1. I think you have a great, honest mindset here, Lauren. It's HARD to sometimes play second fiddle to a dream. Truly. My husband's Army career comes first right now, which often means that my dreams are put on hold because while he's in service, we're owned by them. But, I think that as wives and best friends, we're able to get a sense of true satisfaction from it, as well, if only because you're helping them realize their dreams. There's not much more fulfilling than that. Big hugs - love this post.

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  2. It's an interesting thought. When Jason started law school, I initially didn't know what to do...and I've been mentally supporting it for FOUR YEARS, and that's a long time. So then I started blogging more, and that's for me, and it's my baby (and now a side hustle). I think the way you get away every now and then is healthy. I am excited about this venture for him, because I also love BBQ, but it sounds like you're doing a good job of being supportive but not making it YOUR life too.

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  3. i would focus on the things that I want to do. you're there when he asks you to be but then you carve out your own time to do your things. make sure that you both set time aside for dates and no business talk!

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  4. I agree that you don't. You can't squash his dreams. That's the thing about being married. His things become your things in that way and ultimately you have to support them. Hopefully it will pay off in the end. You will retire early or something when the biz takes off! And even if it doesn't work out exactly that way, I think it will make your marriage stronger because you were there to support him no matter what.

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  5. oh goodness. i am with you on never really having big dreams or whatever, so it is very hard for me to understand people who do - i mean, i know there are people out there like that, and good for them, but i am perfectly okay plodding along enjoying my life, working towards happy. thankfully KC is very much the same. that being said, i think if he was like that, i hope that i would be as supportive as you. i can't imagine how hard it is on you, to put in a lot of the work (well, you know, your own portion of it) without being as driven or dedicated to it as he is. i think continuing to do things for yourself, and time for the two of you with no business talk is definitely the way to go. and venting about it when it gets too hard.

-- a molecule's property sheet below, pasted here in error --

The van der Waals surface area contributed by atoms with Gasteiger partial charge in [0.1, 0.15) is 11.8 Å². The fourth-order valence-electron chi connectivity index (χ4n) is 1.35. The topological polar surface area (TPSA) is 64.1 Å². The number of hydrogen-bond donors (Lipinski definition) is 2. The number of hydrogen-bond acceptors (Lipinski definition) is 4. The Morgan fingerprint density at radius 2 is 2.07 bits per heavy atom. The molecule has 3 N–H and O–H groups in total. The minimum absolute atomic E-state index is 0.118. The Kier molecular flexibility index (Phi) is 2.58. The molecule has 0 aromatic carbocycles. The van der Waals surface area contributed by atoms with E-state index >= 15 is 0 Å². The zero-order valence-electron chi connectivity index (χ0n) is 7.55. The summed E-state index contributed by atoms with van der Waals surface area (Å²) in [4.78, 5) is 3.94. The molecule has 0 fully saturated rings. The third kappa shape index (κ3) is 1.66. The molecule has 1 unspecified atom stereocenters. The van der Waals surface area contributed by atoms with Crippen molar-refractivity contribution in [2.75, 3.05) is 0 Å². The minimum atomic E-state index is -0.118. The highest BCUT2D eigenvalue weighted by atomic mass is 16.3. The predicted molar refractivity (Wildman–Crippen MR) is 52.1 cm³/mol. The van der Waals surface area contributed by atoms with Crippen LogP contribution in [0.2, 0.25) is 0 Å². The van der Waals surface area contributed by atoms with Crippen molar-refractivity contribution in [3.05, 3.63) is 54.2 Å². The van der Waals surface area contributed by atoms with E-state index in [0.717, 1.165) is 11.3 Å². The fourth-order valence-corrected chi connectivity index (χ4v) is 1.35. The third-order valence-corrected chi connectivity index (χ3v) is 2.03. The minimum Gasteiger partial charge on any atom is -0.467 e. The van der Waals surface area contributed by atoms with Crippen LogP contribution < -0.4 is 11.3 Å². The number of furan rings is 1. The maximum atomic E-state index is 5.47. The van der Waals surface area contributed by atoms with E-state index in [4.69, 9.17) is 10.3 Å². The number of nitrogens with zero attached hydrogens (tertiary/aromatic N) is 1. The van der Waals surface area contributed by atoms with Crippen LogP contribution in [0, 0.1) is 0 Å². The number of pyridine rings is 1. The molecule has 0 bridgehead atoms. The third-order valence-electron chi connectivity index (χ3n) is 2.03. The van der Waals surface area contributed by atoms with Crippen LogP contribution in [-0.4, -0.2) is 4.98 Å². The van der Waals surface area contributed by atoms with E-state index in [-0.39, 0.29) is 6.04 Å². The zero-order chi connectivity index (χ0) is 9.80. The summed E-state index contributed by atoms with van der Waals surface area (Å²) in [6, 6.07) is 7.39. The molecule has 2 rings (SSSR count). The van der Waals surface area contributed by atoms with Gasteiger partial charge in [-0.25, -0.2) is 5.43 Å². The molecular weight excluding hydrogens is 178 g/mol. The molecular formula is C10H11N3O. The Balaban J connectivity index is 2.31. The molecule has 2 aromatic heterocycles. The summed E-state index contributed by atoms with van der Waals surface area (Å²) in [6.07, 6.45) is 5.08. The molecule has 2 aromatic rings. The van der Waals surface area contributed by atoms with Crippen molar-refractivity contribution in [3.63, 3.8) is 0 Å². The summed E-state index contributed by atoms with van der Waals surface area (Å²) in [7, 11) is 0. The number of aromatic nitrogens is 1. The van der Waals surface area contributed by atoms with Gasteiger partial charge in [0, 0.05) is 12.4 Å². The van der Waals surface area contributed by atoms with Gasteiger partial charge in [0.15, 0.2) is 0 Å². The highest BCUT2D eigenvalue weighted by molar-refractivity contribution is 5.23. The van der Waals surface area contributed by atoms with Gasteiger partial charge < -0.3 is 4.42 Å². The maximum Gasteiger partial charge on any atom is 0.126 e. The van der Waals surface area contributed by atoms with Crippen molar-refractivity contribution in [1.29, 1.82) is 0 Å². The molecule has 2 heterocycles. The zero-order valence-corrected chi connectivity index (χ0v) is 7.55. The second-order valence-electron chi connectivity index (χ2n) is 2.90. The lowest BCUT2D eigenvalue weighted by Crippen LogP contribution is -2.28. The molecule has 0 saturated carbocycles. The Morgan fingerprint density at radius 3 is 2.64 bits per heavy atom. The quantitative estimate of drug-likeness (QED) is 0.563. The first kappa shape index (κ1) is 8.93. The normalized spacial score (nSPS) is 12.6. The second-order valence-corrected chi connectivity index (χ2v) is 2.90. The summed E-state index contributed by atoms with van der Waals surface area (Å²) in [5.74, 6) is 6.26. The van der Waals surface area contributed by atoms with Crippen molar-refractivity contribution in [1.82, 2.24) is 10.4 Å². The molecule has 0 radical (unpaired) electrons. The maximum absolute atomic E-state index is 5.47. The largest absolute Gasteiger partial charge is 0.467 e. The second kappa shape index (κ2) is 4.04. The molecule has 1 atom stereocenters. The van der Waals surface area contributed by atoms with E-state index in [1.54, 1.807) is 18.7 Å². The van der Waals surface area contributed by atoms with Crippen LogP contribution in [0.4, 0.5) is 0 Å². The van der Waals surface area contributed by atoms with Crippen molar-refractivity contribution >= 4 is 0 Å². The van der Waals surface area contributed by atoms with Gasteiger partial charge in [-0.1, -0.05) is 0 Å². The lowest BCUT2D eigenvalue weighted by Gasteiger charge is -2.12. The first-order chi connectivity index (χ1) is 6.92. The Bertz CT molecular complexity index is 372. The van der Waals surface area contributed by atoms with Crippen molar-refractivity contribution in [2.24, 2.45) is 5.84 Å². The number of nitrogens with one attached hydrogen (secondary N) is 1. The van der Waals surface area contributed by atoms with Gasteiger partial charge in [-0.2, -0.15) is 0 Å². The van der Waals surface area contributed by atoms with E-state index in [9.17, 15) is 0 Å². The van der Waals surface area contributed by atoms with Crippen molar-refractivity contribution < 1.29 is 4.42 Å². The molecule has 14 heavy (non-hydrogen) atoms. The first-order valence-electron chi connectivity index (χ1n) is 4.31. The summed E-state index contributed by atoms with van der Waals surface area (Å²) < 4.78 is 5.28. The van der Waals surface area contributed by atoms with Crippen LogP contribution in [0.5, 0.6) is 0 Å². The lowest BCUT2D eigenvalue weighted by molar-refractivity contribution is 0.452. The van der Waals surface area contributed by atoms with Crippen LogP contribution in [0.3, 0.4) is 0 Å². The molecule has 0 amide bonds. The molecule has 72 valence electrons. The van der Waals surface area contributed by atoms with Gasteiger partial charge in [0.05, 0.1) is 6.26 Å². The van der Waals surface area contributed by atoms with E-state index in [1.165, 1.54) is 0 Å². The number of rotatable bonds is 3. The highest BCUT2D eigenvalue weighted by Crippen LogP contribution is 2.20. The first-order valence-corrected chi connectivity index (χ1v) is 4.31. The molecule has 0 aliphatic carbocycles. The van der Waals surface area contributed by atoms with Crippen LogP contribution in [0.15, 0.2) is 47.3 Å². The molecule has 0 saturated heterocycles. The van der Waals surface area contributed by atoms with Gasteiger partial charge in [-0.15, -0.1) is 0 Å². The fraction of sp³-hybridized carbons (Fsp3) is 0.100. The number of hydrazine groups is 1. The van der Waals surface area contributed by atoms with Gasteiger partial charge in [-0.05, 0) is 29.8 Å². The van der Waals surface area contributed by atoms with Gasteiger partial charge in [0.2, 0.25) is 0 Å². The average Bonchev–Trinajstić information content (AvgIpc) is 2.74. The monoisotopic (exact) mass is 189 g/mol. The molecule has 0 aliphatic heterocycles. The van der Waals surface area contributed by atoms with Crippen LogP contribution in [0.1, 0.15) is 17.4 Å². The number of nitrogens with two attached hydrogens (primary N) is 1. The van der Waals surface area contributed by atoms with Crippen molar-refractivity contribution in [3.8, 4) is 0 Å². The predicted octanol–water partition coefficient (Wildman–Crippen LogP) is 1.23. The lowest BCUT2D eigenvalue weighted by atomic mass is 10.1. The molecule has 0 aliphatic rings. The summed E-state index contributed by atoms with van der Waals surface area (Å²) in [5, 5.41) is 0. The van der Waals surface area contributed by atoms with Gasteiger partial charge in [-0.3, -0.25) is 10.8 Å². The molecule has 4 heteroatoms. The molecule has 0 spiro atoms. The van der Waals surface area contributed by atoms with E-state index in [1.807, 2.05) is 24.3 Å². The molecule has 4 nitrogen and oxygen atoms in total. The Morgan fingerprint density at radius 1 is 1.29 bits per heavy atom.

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  6. I think that it is great that you are there to support your husband as he needs, but don't forget to do something for yourself every now and then too! I am with you on still trying to figure out what I want to be when I grow up to. I feel like so many people lately (your husband included) has taken the dive in to their dreams and I am just sitting over here like I would love to do this or this or this but what is my true passion and dream?!?! Cheers to us both figuring that out. And remembering that it is never too late! Best wishes to the business!

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  7. I understand this more than you know. The army is the thing that we know is our livelihood so I try to be as supportive as possible (even though it's more of a livelihood than a dream). This house and our property is Scott's dream. I try. It can be difficult. Especially when he's never around.
    Also, he started a hunting business with his friend and they have an LLC and a website and plans (oh, the plans) and it's just not up and running yet. That's a dream. I support it, but he barely has time to work at it, so there's only so much I can do.
    My advice: you offer support the best you can. It's hard for me to "tell" advice because I'm in this position too! I've just never asked for advice lol.
    Good luck!

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  8. Here's my advice and what I do when I really don't want to work hard on the business I've created, because if we're being honest we both know I can be and am super lazy. I think of the days ahead when all my hard work will lead to job flexibility and a schedule freedom I've never known.